Tempting as it is to cite specific studies in illustration of all these points and to demonstrate that they provide readers reliable access to secondary literature treating these subjects in the regions under study, I will use the remaining space here to raise more generally interpretive issues. The editors, in their introduction, and Margareth Lanzinger, in her «epilogue» struggle heroically to draw all the disparate and sometimes fragmentary studies together, and manage to make their central point about how law structures the relationships between people and property but it simultaneously creates tensions that are constantly under negotiation. They also make it abundantly clear, as I have already commented, that marital property law existed and worked alongside testamentary and inheritance law – and that none of these «laws» was inviolate – that people had tools to adjust matters and that the laws themselves changed over time. Yet, we do not leave this volume with a crisp takeaway, only with a more nuanced understanding of the relationship between these laws and peoples’ ability to manage them.
What is missing, in my view, and what would have helped to provide readers a clearer sense of the significance of all these negotiations, is more attention to the socioeconomic world the laws governed, or sought to govern. To be sure, many of the contributions gesture to such issues, emphasizing, for example, that in small businesses in cities, husbands and wives were frequently an economic team or that in the countryside the farm needed to be kept physically and managerially intact in order to maintain its productivity. But none takes the socioeconomic imaginary of the governing laws as the starting point, none directly asks, for example, how a communal marital property regime imagined the socioeconomic role of the marital household and the responsibilities of its members, to one another and to ascendant or descendant kin; none seriously takes up the question of why a separatist system based on the dowry and women’s relative or absolute exclusion from the paternal patrimony would have so seemed to dismiss the possibility that the marital couple, as a team, produced new wealth. None rigorously pursued the question of how men’s role in managing or creating the patrimony was related to the clear agnatic bias of all martial property, inheritance, and testamentary law, although most did comment on this bias and a few suggested that it reflected men’s presumed role in the creation of wealth. And, although many took account of women’s contribution to the household economy, none went further, to suggest, for example, that a dowry system imagined women simply as carrier of property, while a communal property system recognized her capacity to create wealth. To ponder such issues, one would have to specifically identify the nature of patrimony itself, its capacity to produce wealth from generation to generation, how it had to be managed to preserve its productive capacity or to replace it as it wasted away.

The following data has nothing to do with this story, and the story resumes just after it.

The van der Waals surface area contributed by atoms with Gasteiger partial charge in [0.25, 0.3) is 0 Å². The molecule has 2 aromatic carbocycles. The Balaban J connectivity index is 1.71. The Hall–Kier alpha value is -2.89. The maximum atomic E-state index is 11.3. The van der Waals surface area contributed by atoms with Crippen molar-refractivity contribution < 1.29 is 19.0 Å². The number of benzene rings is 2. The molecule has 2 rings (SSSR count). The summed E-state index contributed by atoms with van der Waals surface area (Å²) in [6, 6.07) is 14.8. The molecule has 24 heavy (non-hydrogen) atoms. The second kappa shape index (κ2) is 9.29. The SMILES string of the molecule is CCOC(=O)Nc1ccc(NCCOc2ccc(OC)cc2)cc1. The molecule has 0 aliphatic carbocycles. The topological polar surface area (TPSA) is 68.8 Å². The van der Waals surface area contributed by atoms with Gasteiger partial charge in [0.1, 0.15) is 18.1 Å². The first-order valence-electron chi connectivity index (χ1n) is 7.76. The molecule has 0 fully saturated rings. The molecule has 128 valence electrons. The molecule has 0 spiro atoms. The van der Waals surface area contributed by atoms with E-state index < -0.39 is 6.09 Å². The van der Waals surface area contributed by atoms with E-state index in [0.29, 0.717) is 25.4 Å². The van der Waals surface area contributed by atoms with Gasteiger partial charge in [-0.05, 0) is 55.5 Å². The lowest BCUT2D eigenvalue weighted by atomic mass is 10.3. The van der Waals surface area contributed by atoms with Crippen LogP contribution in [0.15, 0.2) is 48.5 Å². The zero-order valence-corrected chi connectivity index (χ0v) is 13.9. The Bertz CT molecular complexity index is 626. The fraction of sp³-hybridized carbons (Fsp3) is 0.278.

The problem here, I think, is the 'legalistic' approach of this otherwise excellent volume. Law is treated not as an expression of a sociocultural and socioeconomic imaginary that has been institutionalized in a political process, but as a system more or less imposed from outside and with which people have to contend. Seen from the perspective of the dramas described in this volume, that approach is reasonable, and we have a lot to learn about law and its workings from these studies. But the approach nevertheless tends to reduce peoples’ struggles to deal with the law and the rather chaotic mix of solutions they found to 'instabilities' in the law rather than expressions of social and gender imaginaries that formal law inscribed ... but could not contain.